Father pleads guilty to fatally shooting son after cable TV dispute - Bring Me The News

Father pleads guilty to fatally shooting son after cable TV dispute


An 84-year-old Maplewood man admitted in court Thursday to shooting his adult son in the chest this past spring, KSTP reports.

Pang Se Vang pleaded guilty to second-degree murder for the fatal shooting of 36-year-old Chue Vang and will be sentenced in October, KSTP says.

At the time of the March 24 shooting, Pang Se Vang was living in a house with his son, who owned the residence.

According to the criminal complaint filed at the time of the incident, Chue Vang reportedly would not install cable in the Maplewood house. Pang Se Vang then got upset, and Chue Vang responded by telling his father to move out if he was unhappy.

Pang Se Vang reportedly admitted to police he grabbed his hunting shotgun and shot Chue Vang, the complaint said.

Through an interpreter, Pang Se Vang told the courtroom Thursday his wife had asked for a divorce three days before the shooting, the Pioneer Press reports.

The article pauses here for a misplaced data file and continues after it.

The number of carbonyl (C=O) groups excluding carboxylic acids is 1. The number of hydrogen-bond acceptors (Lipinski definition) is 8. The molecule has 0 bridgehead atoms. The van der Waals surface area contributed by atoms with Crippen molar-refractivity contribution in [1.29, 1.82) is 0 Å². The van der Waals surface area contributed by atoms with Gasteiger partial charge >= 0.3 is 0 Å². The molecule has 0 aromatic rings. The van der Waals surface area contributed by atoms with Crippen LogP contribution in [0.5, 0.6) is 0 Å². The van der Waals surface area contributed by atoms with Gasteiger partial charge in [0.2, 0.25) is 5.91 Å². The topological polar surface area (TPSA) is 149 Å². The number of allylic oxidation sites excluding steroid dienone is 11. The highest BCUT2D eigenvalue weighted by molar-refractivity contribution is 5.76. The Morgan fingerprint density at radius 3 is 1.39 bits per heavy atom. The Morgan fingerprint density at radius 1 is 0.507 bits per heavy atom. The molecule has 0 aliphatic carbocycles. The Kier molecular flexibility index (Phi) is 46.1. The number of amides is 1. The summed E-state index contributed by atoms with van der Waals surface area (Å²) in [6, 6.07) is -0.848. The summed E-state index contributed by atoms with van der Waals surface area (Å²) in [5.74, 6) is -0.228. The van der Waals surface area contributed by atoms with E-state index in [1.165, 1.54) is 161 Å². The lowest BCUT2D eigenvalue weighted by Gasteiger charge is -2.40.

Chue Vang's mother, brother and child were in the house at the time of the shooting; Pang Se Vang released all three when officers arrived and a two-hour standoff followed. Police had been called a bit before noon and were told there had been a shooting, with the suspect still in the house.

SWAT team members swarmed the area around the house, because police were wary of reports that there were weapons inside the home. Police attempted to contact the father by telephone and also through a public address system, using a Hmong-speaking Maplewood officer as an intermediary.

Officers and SWAT members entered the home and found Pang Se Vang with self-inflicted stab wounds to the chest and neck, according to a Maplewood Police news release.

Chue Vang was found dead in the home.

In Minnesota, a second-degree murder conviction carries a sentence of up to 40 years in prison.

The Pioneer Press says Pang Se Vang is the oldest person to be charged with murder in Minnesota since the state began keeping records in the 1970s.

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